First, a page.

All students are expected to perform an international internship between their first and second year of study. These internships give students exposure to life and work overseas, while providing them an introduction into the field to which they aspire. For example, students who hope to pursue a career in the NGO arena will participate in an international internship with an NGO.

Special topics

Additional special courses could be offered based on demand and faculty availability.

Requirements for the Master of Arts in International Studies degree

This is a cohort degree program. Students must complete 42 credits of academic work, demonstrate proficiency in a foreign language equivalent to having completed two courses in the language at the 300 level, complete a 240–hour international internship and successfully complete a master's thesis.

requirements (27 credits)

IS 502

Peace, Conflict and Human Rights

3

IS 503

Challenges of Development

3

IS 505

Research Design

3

IS 507

Issues in National Security

3

IS 511

Economic Analysis for International Studies

3

IS 512

Global Political Economy

3

IS 680

Cultural Diversity/Ethnic Identities in a Globalized World

3

IS 694

Thesis Research and Writing I

3

IS 698

Thesis Research and Writing II

3

five of the following (15 credits)

IS 501

The Global Condition

3

IS 601

Democracy and the Global Challenge

3

IS 611

The Environment and Sustainable Development

3

IS 612

Development Strategies and NGOs

3

IS 620

International Law and Organization

3

IS 621

International Regulation and Corporate Social Responsibility

3

IS 631

Politics of Latin America

3

IS 633

Social Movements: A Comparative Perspective

3

IS 641

Language, Identity and Power in Latin America

3

IS 642

Cultures of Violence and Resistance in Latin America

3

IS 696

MAIS Continuing Enrollment

½–3

total credits

 

42

Course Descriptions – International Studies

IS 501 The Global Condition

Prerequisite, admission to the Master of Arts in International Studies Graduate Program. What is "Globalization"? Does contemporary globalization represent a novel condition? Has globalization changed the equilibrium between state, society, and capital? Alternatively, has the social contract of the past century, between state and society, eroded? Does globalization reduce or exacerbate the conditions of poverty and inequality among and within states? Does globalization enhance or curtail collective political action? What type of resistance does globalization engender? In view of the promise of globalization, why are nationalism and religious inspired rebellion on the rise? (Offered every year.) 3 credits.

IS 502 Peace, Conflict and Human Rights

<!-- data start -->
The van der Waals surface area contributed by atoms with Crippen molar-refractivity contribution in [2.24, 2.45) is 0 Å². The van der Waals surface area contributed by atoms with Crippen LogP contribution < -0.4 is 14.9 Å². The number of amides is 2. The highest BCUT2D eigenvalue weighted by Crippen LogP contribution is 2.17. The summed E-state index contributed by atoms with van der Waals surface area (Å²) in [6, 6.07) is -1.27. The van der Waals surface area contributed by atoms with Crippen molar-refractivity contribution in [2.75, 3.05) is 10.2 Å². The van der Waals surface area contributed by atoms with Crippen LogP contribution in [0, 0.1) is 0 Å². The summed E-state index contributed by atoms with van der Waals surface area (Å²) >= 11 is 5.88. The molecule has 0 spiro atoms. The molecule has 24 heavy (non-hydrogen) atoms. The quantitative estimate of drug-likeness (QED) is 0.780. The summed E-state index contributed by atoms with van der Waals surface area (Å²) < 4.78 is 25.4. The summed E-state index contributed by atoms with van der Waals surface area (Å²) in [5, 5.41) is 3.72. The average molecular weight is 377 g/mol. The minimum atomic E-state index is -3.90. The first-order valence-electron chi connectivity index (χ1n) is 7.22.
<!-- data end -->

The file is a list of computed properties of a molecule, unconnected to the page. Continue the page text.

Prerequisite, admission to the Master of Arts in International Studies Graduate Program. The course analyzes theories of international and inter-group conflict and practices of resolution in the context of Human Rights, discusses how Human Rights concepts have evolved since the beginning of the 20th century and traces the evolution of concepts and the institutional development required to restore and maintain Rights and examines policy options at the international, the state, the organizational, and the local level. (Offered every year.) 3 credits.

IS 503 Challenges of Development

Prerequisite, admission to the Master of Arts in International Studies Graduate Program. This course explores contested theories and practices of development in the third world. It examines the role of states and transnational institutions in development, concepts of sustainability, and alternative forms of development from below. (Offered every year.) 3 credits.

IS 505 Research Design

Prerequisite, admission to the Master of Arts in International Studies Graduate Program. This course presents an introduction to research methods for graduate study in Comparative Politics and International Relations. It covers matters of research design, data collection, measurement and computer-assisted data analysis. The goals are to provide students with the skills needed to read, understand, and evaluate scholarly literature. In addition, the course should prepare students to design and undertake their own research projects to further their academic and professional growth. (Offered every year.) 3 credits.

IS 507 Issues in National Security

Prerequisite, admission to the Master of Arts in International Studies Graduate Program. This course provides a review of the National Security Strategy of the United States, with a comparison to the strategies pursued by Russia and the European Union. It pays particular attention to the role of the United Nations, the North Atlantic Treaty Organization, and the role of International Law in the creation and maintenance of America’s security and freedom, especially in light of transnational threats. (Offered every year.) 3 credits.

IS 511 Economic Analysis for International Studies

Prerequisite, admission to the Master of Arts in International Studies Graduate Program. The course studies the economy stressing the interrelationships among government, household and business sectors. It aims to familiarize students with the basic economic methods of analysis, models and their applications from an international perspective, so as to allow decision-making and work in relation with international studies. For this purpose, the key general topics in the areas of microeconomics and macroeconomics will be discussed at an introductory level. (Offered every year.) 3 credits.